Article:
Physical activity recognition from accelerometer data using a multi-scale ensemble method

Zheng, Yonglei, Wong, Weng-Keen, Guan, Xinze, & Trost, Stewart G. (2013) Physical activity recognition from accelerometer data using a multi-scale ensemble method. In Hector, Muñoz-Avila & David, J. Stracuzzi (Eds.) Proceedings of the Twenty-Fifth Innovative Applications of Artificial Intelligence Conference, Association for the Advancement of Artificial Intelligence, Bellevue, WA, pp. 1575-1581.

View at publisher (open access)

Abstract

Accurate and detailed measurement of an individual's physical activity is a key requirement for helping researchers understand the relationship between physical activity and health. Accelerometers have become the method of choice for measuring physical activity due to their small size, low cost, convenience and their ability to provide objective information about physical activity. However, interpreting accelerometer data once it has been collected can be challenging. In this work, we applied machine learning algorithms to the task of physical activity recognition from triaxial accelerometer data. We employed a simple but effective approach of dividing the accelerometer data into short non-overlapping windows, converting each window into a feature vector, and treating each feature vector as an i.i.d training instance for a supervised learning algorithm. In addition, we improved on this simple approach with a multi-scale ensemble method that did not need to commit to a single window size and was able to leverage the fact that physical activities produced time series with repetitive patterns and discriminative features for physical activity occurred at different temporal scales.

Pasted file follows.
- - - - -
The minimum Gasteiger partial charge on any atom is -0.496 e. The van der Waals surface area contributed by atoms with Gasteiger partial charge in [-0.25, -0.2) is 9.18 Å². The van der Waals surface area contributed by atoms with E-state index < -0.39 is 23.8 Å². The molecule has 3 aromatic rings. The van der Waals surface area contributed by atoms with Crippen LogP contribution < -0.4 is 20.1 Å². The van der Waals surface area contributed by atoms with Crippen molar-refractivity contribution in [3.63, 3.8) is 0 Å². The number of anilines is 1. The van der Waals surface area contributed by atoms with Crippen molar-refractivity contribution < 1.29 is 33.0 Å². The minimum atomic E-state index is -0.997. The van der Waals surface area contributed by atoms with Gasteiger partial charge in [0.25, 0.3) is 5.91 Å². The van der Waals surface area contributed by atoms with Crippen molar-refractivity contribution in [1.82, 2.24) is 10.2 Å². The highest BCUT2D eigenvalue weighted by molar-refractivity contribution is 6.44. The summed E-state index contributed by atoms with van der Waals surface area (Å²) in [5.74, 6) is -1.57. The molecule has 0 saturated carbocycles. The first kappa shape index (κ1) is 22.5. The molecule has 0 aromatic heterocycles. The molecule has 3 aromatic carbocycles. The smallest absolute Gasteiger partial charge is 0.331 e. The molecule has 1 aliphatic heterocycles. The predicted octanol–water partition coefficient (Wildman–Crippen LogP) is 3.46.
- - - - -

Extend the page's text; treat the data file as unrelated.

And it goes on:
Impact and interest:

Citation counts are sourced monthly from Scopus and Web of Science® citation databases.

These databases contain citations from different subsets of available publications and different time periods and thus the citation count from each is usually different. Some works are not in either database and no count is displayed. Scopus includes citations from articles published in 1996 onwards, and Web of Science® generally from 1980 onwards.

Citations counts from the Google Scholar™ indexing service can be viewed at the linked Google Scholar™ search.

ID Code: 71687
Item Type: Conference Paper
Refereed: No
Additional URLs:
Divisions: Current > QUT Faculties and Divisions > Faculty of Health
Copyright Owner: Copyright 2013, Association for the Advancement of Artificial
Intelligence
Deposited On: 15 May 2014 04:30
Last Modified: 15 May 2014 22:50

Export: EndNote | Dublin Core | BibTeX

Repository Staff Only: item control page